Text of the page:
Systematic changes in the mean can be an issue when comparing measures: in general, the bigger the changes between trials, the less desirable the measure. But comparing the typical errors is much more important, because the equipment, protocol, or anthropometrist that produces a measure with less typical error is providing a more accurate measure. Retest correlation contains the typical error, but the fact that it also contains the between-subject standard deviation makes the comparison of correlations either noisy (when there are different subjects in the two reliability studies) or computationally difficult (when the same subjects are in both studies). Besides, there is no point in comparing retest correlations, if you have already compared typical errors. I therefore will not deal with comparison of retest correlations.

When setting up a study to compare typical errors, keep in mind that the typical error always consists of biological variation arising from the subjects and technological variation arising from the items. The aim is usually to compare the technological variation, so try to make the biological variation as small as possible. For example, when comparing the reliability of two anthropometrists, you would get them to measure the same subjects within an hour, to avoid any substantial biological variation. Similarly, when comparing the reliability of power provided by two ergometers, use athletes as subjects, because they are usually more reliable than non-athletes.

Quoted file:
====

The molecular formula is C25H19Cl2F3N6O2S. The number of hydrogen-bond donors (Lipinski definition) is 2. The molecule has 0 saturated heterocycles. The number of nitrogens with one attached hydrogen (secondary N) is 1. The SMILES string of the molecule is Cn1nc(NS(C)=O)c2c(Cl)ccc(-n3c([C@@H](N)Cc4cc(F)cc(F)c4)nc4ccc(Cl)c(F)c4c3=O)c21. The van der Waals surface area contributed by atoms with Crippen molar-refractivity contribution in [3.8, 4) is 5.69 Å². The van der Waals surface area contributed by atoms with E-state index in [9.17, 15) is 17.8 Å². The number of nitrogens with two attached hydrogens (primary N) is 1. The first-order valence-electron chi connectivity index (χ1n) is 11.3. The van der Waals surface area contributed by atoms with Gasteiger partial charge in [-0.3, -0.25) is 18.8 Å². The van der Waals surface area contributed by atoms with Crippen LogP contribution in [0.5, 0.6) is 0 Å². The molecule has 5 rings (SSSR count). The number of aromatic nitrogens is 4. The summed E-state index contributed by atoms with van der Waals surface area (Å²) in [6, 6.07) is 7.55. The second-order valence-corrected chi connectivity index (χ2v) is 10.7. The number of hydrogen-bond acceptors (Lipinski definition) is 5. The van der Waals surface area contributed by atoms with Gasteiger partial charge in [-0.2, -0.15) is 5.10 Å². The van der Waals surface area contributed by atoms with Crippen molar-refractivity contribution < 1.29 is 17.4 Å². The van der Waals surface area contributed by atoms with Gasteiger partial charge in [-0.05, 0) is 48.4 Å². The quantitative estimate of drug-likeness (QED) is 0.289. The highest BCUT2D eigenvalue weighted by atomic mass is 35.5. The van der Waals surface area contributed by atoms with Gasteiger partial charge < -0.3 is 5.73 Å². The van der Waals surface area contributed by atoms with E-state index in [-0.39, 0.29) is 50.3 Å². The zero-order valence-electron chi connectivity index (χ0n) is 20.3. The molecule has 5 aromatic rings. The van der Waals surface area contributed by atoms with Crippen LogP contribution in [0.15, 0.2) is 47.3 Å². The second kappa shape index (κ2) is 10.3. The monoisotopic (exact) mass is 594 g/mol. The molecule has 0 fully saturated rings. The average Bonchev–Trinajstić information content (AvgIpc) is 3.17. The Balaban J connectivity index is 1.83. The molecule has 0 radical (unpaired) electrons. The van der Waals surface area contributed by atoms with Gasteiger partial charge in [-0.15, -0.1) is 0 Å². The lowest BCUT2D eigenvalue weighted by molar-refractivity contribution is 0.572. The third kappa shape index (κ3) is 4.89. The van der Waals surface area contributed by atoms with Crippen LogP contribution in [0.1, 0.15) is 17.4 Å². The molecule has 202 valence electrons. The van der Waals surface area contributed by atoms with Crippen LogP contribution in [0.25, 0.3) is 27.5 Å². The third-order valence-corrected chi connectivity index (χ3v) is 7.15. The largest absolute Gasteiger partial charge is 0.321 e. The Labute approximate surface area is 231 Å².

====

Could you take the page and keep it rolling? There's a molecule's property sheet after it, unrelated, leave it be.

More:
Comparing the reliability of two items (protocols, equipment, or operators) is straightforward when different subjects are used to get the reliability for each item. Confidence limits for the ratio of the typical errors between corresponding trials in the two groups can be derived from an F ratio. Use Item 4 in the spreadsheet for confidence limits for this purpose. To compare changes in the mean between corresponding pairs of trials for the two measures, you will need to use an unpaired t test of the change scores. Using the same subjects has more power but requires analysis by an expert. (The analysis needs a mixed model, in which the equipment is a fixed effect, trial number is a fixed effect, subjects is a random effect, and a dummy random variable is introduced to account for the extra within-subject variance associated with measures on one of the items. Confidence limits for the extra variance tell you how different the typical errors could be. The model also provides an estimate of the difference in changes in the mean between the items, or you can use a paired t test.)